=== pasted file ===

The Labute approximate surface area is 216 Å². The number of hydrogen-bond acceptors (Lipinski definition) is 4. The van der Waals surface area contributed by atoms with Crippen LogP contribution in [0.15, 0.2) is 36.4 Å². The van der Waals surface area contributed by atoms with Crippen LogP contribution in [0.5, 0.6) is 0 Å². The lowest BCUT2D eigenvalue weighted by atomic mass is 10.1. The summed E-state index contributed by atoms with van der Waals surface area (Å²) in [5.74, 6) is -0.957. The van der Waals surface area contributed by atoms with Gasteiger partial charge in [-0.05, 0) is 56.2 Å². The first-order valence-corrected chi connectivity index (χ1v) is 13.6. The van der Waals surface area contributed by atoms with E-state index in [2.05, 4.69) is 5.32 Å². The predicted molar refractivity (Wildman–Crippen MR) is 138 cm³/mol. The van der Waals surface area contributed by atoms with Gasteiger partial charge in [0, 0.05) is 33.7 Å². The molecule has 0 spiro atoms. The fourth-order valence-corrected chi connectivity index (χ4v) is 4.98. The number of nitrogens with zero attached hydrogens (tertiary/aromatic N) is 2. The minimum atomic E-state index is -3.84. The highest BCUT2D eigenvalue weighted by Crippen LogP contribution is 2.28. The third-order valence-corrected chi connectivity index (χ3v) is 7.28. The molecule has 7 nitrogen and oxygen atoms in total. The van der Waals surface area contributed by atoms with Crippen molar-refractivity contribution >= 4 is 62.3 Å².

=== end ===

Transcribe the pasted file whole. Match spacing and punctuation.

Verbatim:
The Labute approximate surface area is 216 Å². The number of hydrogen-bond acceptors (Lipinski definition) is 4. The van der Waals surface area contributed by atoms with Crippen LogP contribution in [0.15, 0.2) is 36.4 Å². The van der Waals surface area contributed by atoms with Crippen LogP contribution in [0.5, 0.6) is 0 Å². The lowest BCUT2D eigenvalue weighted by atomic mass is 10.1. The summed E-state index contributed by atoms with van der Waals surface area (Å²) in [5.74, 6) is -0.957. The van der Waals surface area contributed by atoms with Gasteiger partial charge in [-0.05, 0) is 56.2 Å². The first-order valence-corrected chi connectivity index (χ1v) is 13.6. The van der Waals surface area contributed by atoms with E-state index in [2.05, 4.69) is 5.32 Å². The predicted molar refractivity (Wildman–Crippen MR) is 138 cm³/mol. The van der Waals surface area contributed by atoms with Gasteiger partial charge in [0, 0.05) is 33.7 Å². The molecule has 0 spiro atoms. The fourth-order valence-corrected chi connectivity index (χ4v) is 4.98. The number of nitrogens with zero attached hydrogens (tertiary/aromatic N) is 2. The minimum atomic E-state index is -3.84. The highest BCUT2D eigenvalue weighted by Crippen LogP contribution is 2.28. The third-order valence-corrected chi connectivity index (χ3v) is 7.28. The molecule has 7 nitrogen and oxygen atoms in total. The van der Waals surface area contributed by atoms with Crippen molar-refractivity contribution >= 4 is 62.3 Å².